Musings on Wine and Spirits by Louis Marmon

As seen in:
Washington Post, Gazette Newspapers, DC Examiner, The Wine Report
Washington Jewish Week, LA Times, Jewish Exponent, Capitol File Magazine and in other cities in the US and Canada

Latest Article

‘Sabbatical’ Salutations From Israel

January 25, 2012

Michter's American Whiskey

Reviews of the Yatir Forest 2008, the Michter’s U.S. No. 1 Small-Batch Bourbon, the Michter’s U.S. No. 1 Unblended American Whiskey and the Michter’s U.S. No. 1 Single-Barrel Straight Rye.

The story goes that when David Ben-Gurion was told by his scientific advisors that it would be impossible to plant trees in the northern Negev, he responded by getting new advisors. The result was Israel’s Yatir Forest, the 30-square-mile woodland along the southern slope of Mount Hebron. There are more than 4 million trees thriving in the Yatir Forest. Planted under the direction of Yosef Weitz and the Jewish National Fund, the Yatir Forest has become an international model of desert reclamation and ecologically healthy responses to climate change.

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“My Passion and Favorite Hobby”

January 18, 2012

Rachel Barrie Morrison Bowmore Scotch

A review of Chateau de Parsac 2010 and an interview with Rachel Barrie, the new Master Blender at Morrison Bowmore Distillers.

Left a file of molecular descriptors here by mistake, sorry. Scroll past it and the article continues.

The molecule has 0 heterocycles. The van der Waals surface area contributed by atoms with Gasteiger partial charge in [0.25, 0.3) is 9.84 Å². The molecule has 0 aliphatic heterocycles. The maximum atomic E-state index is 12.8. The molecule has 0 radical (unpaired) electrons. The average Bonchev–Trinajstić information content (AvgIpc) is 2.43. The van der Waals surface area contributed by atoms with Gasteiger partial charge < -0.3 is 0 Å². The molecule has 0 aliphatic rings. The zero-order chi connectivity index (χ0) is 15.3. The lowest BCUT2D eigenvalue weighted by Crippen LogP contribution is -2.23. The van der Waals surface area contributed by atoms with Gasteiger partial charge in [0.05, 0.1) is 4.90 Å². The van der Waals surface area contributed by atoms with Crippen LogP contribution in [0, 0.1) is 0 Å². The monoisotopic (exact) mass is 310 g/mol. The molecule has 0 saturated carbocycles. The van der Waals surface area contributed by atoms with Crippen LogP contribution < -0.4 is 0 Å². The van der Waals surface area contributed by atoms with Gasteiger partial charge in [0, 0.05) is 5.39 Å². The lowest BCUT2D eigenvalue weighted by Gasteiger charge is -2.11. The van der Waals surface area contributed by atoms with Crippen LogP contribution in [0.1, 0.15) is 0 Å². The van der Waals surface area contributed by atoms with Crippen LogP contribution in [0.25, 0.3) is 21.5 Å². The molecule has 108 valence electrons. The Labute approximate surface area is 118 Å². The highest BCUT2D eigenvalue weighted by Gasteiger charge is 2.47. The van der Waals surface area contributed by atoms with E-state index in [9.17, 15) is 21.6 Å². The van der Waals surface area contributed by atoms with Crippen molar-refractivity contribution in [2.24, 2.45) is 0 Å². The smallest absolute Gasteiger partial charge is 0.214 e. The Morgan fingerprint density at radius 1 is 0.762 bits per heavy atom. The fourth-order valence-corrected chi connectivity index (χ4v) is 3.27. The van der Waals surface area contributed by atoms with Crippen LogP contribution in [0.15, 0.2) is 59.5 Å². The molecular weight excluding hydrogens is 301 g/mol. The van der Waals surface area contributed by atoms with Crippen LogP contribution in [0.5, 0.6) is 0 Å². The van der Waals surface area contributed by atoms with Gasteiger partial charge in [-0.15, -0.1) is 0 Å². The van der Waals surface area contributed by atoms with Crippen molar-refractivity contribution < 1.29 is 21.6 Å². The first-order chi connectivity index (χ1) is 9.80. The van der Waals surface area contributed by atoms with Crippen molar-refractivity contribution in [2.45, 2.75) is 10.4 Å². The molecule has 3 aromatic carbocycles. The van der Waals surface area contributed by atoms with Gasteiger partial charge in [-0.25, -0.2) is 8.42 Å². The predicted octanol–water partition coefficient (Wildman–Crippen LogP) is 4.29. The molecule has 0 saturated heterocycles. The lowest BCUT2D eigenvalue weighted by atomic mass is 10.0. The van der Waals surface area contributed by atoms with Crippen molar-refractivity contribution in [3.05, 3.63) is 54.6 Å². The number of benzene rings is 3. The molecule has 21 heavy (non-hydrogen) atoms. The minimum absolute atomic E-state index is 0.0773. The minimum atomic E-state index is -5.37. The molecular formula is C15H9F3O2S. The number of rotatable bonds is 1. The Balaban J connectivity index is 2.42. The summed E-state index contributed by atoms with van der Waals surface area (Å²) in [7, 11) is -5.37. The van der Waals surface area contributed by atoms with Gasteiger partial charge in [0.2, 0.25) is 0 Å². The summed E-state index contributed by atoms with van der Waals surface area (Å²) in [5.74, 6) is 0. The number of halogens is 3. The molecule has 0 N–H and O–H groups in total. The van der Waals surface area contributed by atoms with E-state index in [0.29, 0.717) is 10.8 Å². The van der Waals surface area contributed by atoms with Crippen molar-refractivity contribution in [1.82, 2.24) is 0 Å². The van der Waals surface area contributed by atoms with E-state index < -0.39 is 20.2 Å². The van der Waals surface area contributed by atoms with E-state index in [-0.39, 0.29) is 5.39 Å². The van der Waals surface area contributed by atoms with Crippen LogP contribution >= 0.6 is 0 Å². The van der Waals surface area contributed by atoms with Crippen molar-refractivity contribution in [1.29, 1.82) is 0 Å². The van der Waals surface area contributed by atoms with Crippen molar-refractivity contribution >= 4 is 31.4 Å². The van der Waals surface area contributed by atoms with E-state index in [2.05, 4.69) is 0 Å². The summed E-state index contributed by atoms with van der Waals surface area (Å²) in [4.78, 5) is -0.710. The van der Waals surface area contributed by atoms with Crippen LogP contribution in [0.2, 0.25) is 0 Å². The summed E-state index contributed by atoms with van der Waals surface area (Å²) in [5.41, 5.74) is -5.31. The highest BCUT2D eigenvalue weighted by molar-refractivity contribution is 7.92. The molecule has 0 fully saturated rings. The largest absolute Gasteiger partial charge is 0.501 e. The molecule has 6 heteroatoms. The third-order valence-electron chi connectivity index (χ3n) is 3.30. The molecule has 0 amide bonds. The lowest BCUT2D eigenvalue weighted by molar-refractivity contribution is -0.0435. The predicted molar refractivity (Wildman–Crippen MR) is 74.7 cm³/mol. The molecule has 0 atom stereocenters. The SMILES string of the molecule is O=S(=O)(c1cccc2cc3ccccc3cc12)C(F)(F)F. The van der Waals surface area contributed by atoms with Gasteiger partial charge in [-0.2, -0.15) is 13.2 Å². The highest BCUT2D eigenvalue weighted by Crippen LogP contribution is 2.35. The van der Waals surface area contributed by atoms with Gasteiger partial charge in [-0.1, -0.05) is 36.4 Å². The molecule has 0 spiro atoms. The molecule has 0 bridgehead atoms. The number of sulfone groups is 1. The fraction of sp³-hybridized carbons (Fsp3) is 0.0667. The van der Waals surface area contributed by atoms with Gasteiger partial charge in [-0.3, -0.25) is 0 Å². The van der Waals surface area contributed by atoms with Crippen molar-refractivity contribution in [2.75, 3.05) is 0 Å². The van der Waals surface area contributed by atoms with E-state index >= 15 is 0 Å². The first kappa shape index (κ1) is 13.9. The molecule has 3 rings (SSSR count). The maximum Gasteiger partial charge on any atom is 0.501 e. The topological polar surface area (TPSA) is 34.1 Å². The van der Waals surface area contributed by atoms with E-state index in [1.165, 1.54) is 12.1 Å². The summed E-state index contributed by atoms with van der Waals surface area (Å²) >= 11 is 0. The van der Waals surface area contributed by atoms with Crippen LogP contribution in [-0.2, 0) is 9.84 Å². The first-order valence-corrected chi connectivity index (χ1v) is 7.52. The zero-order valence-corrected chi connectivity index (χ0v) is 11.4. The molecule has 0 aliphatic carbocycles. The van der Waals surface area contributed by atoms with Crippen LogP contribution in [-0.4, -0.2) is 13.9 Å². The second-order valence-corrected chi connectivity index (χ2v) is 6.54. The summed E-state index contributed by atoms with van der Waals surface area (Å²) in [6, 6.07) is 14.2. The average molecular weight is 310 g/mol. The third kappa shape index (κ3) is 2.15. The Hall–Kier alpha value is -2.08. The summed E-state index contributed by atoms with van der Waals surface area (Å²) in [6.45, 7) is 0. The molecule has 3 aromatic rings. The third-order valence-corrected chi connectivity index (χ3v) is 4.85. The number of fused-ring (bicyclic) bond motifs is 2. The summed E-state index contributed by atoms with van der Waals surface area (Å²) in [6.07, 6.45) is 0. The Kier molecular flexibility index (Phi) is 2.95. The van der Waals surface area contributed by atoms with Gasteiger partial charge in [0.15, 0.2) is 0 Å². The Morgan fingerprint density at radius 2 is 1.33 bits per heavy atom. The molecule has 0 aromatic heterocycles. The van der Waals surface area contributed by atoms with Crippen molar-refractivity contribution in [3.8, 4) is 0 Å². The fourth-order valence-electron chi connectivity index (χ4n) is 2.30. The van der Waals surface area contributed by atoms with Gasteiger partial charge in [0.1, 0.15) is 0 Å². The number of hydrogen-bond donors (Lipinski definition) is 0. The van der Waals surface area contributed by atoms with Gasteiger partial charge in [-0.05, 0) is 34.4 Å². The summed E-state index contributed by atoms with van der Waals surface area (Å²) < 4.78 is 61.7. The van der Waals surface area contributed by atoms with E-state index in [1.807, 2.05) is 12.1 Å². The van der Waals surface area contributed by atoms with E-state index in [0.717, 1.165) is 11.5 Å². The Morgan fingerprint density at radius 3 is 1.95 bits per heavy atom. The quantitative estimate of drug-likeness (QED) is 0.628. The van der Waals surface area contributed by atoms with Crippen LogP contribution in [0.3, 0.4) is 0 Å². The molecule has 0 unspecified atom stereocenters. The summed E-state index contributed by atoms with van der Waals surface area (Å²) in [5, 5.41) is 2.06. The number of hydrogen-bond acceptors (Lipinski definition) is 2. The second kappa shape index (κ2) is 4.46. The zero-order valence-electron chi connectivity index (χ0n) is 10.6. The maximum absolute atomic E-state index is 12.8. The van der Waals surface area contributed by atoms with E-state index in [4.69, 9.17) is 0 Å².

There are few names better known in the world of wine than Rothschild. Primarily a financial dynasty since the 1700s, the Rothschild family expanded into the wine business with the 1853 purchase of the Bordeaux estate Château Brane Mouton by Nathaniel de Rothschild who renamed it Château Mouton Rothschild. His father-in-law, Baron James bought the neighboring Château Lafite in 1868, thereby establishing a rivalry between the two grand estates that has lasted until this day.

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A Dominant Name in the World of Bourbon

January 11, 2012

Jim Beam Bourbon

A review of the Weinstock Petite Sirah 2010 and Jim Beam White Label Bourbon Whiskey.

There is nothing tiny about Petite Sirah. It is a bruiser of a grape that requires a deft hand to make it approachable. Now grown primarily in California, Australia and Israel, Petite Sirah was developed in France by crossing Sirah with the lesser known Peloursin. The grapes are smaller than other varietals which led to its name and a considerable amount of vineyard confusion when it eventually made its way to the U.S.

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The “Book” on European Vintages

January 4, 2012

Glen Garioch Scotch

A review of Appalina Cabernet Sauvignon 2008 and several Glen Garioch whiskies.

The rules governing European wine production are almost Talmudic in their complexity. The regulations concern all aspects of wine-making including the technigues permitted, the amount of land that can be used to grow grapes, the specific varietals allowed in each region and what words and information can appearr on the labels.

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